Ok I see it now! You should add a link to it at the bottom of the article! Also… I’m so happy I found this. I’m working on an app now. I’m still learning posh but I’m challenging myself and going to get it right. I want to know… is it possible to make it so a tab is only available when the actions of the first tab are completed? OR better yet… is there a way to make it so I can have a next button that bring the user to a new “slide”/ “window” (for lack of a better term?) without having it open a separate window, rather, it just loads a new view on the same window?

        (PS… not spam… won’t let me delete other comment, realized it didn’t make sense lol)

        • FoxDeploy November 9, 2016 / 2:38 pm

          Here you go!

  4. Christoph Müller December 15, 2016 / 10:04 am

    Hello guys, how can I bring the window into the front, I tried different things like $Form.Activate() or $Form.IsActive=$true but nothing works.
    I guess the solution is super easy!?
    Please give me a tip.

    thanks a lot.

    • Mike December 15, 2016 / 3:31 pm

      $MainForm.StartPosition = “CenterScreen” where $MainForm is, of course the name of the main form.

      • Christoph Müller December 15, 2016 / 3:43 pm

        Property ‘CenterScreen’ cannot be found on this object.
        is this order right?

        $Form.StartPosition=”CenterScreen”
        $Form.ShowDialog() | out-null

        • Mike December 15, 2016 / 3:50 pm

          I have it located in the beginning of my properties of the form:
          $MainForm = New-Object System.Windows.Forms.Form
          $MainForm.AutoScroll = $True
          $MainForm.AutoSize = $True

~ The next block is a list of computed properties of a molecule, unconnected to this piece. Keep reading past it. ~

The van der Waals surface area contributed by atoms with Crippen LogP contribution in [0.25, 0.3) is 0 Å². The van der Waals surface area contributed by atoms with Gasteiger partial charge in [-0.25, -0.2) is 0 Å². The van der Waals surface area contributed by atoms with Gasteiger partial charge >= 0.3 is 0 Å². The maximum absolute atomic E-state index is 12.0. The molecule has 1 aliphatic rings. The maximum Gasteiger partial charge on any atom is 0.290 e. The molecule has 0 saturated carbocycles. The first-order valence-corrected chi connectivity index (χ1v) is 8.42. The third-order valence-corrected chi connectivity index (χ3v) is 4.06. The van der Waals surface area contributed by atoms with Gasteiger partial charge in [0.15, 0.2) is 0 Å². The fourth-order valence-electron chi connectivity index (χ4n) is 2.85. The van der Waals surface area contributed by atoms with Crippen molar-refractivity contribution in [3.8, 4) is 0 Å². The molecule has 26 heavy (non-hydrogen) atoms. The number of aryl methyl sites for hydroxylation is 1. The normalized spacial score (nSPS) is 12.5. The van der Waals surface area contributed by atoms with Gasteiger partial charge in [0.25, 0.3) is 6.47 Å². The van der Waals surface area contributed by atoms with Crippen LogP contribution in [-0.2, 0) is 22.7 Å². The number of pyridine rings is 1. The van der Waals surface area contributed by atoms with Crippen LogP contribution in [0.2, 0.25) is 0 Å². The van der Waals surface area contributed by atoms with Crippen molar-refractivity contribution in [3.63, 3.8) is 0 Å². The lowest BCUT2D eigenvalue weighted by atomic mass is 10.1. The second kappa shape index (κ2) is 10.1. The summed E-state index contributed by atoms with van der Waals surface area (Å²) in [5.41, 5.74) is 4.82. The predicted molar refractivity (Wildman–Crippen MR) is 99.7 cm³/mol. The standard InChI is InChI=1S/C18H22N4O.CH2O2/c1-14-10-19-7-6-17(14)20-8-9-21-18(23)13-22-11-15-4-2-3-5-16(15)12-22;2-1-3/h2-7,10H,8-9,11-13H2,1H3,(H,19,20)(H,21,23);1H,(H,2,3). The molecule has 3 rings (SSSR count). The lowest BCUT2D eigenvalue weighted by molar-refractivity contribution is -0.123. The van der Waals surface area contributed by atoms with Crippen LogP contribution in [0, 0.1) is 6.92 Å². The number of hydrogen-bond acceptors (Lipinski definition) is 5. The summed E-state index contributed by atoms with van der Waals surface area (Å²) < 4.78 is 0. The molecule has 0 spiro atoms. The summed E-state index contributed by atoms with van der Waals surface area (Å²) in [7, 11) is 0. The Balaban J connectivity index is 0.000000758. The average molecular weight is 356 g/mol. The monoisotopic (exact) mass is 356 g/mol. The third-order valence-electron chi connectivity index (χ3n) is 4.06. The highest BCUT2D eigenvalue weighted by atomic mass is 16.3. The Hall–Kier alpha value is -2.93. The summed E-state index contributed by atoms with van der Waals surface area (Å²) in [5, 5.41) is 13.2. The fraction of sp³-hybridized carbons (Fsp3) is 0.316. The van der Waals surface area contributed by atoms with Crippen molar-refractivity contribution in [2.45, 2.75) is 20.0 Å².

$MainForm.AutoSizeMode = “GrowAndShrink”
          $MainForm.StartPosition = “CenterScreen”

  5. Christoph Müller December 15, 2016 / 6:11 pm

    thanks, but in my case its another thing, I just inserted Topmost=”True” in the xaml code. now it comes into the front BUT if I open a Out-GridView from the window, this Out-gridview will be displayed behind the window. is there a workaround?

    • Christoph Müller December 16, 2016 / 10:13 am

      got it. 1st call when a button is clicked $Form.Topmost=$false.
      thank you guys. sometimes I need just to talk about with others and the solution comes by itself.

  6. Nick January 8, 2017 / 6:26 pm

    I’m not sure if my code below made it to my last comment so I’m reposting. Please let me know why it keeps erroring out.

    $inputXML = @”

    “@

    $inputXML = $inputXML -replace ‘mc:Ignorable=”d”‘,” -replace “x:N”,’N’ -replace ‘^<Win.*', '<Window'

    [void][System.Reflection.Assembly]::LoadWithPartialName('presentationframework')
    [xml]$XAML = $inputXML
    #Read XAML

    $reader=(New-Object System.Xml.XmlNodeReader $xaml)
    try{$Form=[Windows.Markup.XamlReader]::Load( $reader )}
    catch{Write-Host "Unable to load Windows.Markup.XamlReader. Double-check syntax and ensure .net is installed."}

    #===========================================================================
    # Load XAML Objects In PowerShell
    #===========================================================================

    $xaml.SelectNodes("//*[@Name]") | %{Set-Variable -Name "WPF$($_.Name)" -Value $Form.FindName($_.Name)}

    Function Get-FormVariables{
    if ($global:ReadmeDisplay -ne $true){Write-host "If you need to reference this display again, run Get-FormVariables" -ForegroundColor Yellow;$global:ReadmeDisplay=$true}
    write-host "Found the following interactable elements from our form" -ForegroundColor Cyan
    get-variable WPF*
    }

    Get-FormVariables

    #===========================================================================
    # Actually make the objects work
    #===========================================================================

    #Sample entry of how to add data to a field

    #$vmpicklistView.items.Add([pscustomobject]@{'VMName'=($_).Name;Status=$_.Status;Other="Yes"})

    #===========================================================================
    # Shows the form
    #===========================================================================
    write-host "To show the form, run the following" -ForegroundColor Cyan
    '$Form.ShowDialog() | out-null'

    • FoxDeploy January 12, 2017 / 9:10 am

      Hi Nick, can you post the full code into PasteBin or a Gist and send me the link? Should be able to help you out 🙂